Sure, Kentucky has set 18 years old as its legal age limit for sports betting. But, so far, all of the three sportsbooks already locked into the state — BetMGM, Caesars, and FanDuel — have said they’ll only offer 21-plus betting.
A prominent expert in gaming law told Gaming Today she isn’t surprised by those decisions.
And she wouldn’t be surprised to see other future Kentucky online sportsbooks follow suit.
“I suspect you may see some operators make the business decision to stick with only offering sports wagering to those over the age of 21,” said Sara Tait, a lawyer with the Gaming, Sports Betting and Liquor Law practice at Ice Miller.
Tait Used to Run the Indiana Gaming Commission
Tait has a unique perspective on sports betting. Before joining Ice Miller, she spent six years as executive director of the Indiana Gaming Commission and led the state through its sports betting launch in September 2019. The legal age limit for sports betting in Indiana, which shares a border with Kentucky, is 21.
Tait said she and her colleagues were always aware Kentuckians would drive across the border to bet in Indiana. However, even though the vast majority of sports betting takes place online, Tait thinks “Kentucky’s legalization may impact the retail sportsbooks around Indiana’s southern border the most.”
The Indiana retail sportsbooks closest to Kentucky are at Southern Horseshoe Indiana Hotel & Casino and Winner’s Circle Race Sports Pub (which are essentially in the Louisville metropolitan area), as well as Tropicana Evansville.
Online Responsible Gambling Measures Must Differ From Retail Measures
When asked specifically if she thinks Kentucky’s legal age limit could open the door for more responsible gambling issues, Tait said states can’t simply rely on what has worked from an RG perspective in a retail setting.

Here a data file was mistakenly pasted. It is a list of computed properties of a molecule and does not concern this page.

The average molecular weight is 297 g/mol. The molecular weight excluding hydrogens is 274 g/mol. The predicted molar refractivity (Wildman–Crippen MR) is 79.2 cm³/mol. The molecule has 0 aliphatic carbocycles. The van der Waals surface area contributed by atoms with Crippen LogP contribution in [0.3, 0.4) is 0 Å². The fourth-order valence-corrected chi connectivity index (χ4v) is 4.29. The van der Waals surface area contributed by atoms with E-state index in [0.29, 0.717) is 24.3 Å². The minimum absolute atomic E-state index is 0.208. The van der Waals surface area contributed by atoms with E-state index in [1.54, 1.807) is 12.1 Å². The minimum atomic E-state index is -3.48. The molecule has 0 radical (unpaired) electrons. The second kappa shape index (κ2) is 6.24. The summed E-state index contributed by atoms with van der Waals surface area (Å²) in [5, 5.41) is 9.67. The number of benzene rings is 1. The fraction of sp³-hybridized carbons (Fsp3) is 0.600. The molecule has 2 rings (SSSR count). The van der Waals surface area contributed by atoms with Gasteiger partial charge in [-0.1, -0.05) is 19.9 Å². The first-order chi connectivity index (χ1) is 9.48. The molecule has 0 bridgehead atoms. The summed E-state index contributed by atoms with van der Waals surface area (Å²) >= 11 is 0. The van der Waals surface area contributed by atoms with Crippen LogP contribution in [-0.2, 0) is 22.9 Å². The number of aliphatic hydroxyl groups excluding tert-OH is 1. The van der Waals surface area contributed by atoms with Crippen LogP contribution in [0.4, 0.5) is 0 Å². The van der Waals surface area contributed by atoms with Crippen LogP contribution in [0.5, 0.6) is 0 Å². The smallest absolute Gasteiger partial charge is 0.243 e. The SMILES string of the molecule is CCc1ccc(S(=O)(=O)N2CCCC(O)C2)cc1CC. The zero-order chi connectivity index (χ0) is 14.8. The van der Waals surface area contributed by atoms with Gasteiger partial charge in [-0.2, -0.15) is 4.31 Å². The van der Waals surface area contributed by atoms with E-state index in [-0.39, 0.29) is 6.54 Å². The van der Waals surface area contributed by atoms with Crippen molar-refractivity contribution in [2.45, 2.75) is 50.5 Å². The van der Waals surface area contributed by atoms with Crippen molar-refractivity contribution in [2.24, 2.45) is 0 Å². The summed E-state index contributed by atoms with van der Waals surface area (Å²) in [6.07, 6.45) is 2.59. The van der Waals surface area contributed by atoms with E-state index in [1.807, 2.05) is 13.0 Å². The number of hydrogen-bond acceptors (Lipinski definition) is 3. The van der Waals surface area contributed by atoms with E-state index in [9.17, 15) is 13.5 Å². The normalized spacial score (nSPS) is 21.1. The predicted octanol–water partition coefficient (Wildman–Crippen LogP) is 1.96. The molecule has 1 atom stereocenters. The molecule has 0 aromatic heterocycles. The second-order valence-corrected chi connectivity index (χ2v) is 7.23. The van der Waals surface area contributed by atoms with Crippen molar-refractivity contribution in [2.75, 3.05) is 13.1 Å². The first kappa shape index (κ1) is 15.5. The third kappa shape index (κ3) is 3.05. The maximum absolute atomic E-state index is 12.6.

“Responsible gaming must continue to be a priority for all stakeholders,” she told Gaming Today. “We’ve learned that the RG tools for traditional brick-and-mortar casino players don’t fully translate to sports bettors.”
Not Worried About the Rapid Launch Process
Yes, Kentucky’s six-month turnaround from legalization to online sports betting launches is among the fastest in US history.
But Tait isn’t worried about that impacting the quality of Kentucky’s launch.
“Many of the new states tasked with rolling out a regulatory scheme have the benefit of watching other states and learning,” she said. “Regulators seem to have coalesced around a set core of standards and approvals. Oftentimes, states do not want to be an outlier, so, if something is approved in one state, that helps get approval in other states.
“The operators and other stakeholders, now with dozens of state launches and operations under their belts, also have expertise that can be an invaluable resource.”
Kentucky vs. Indiana
The Kentucky sports betting landscape will have some similarities to Indiana, but plenty of differences too.
Both states have intensely passionate college fanbases — Kentucky and Louisville in Kentucky, and Indiana and Purdue (among others) in Indiana. But Indiana also boasts the Pacers in the NBA and Colts in the NFL, while Kentucky doesn’t have any pro sports teams.
“I’m not sure Kentuckians can compete with the love of basketball in the great Hoosier state,” Tait quipped.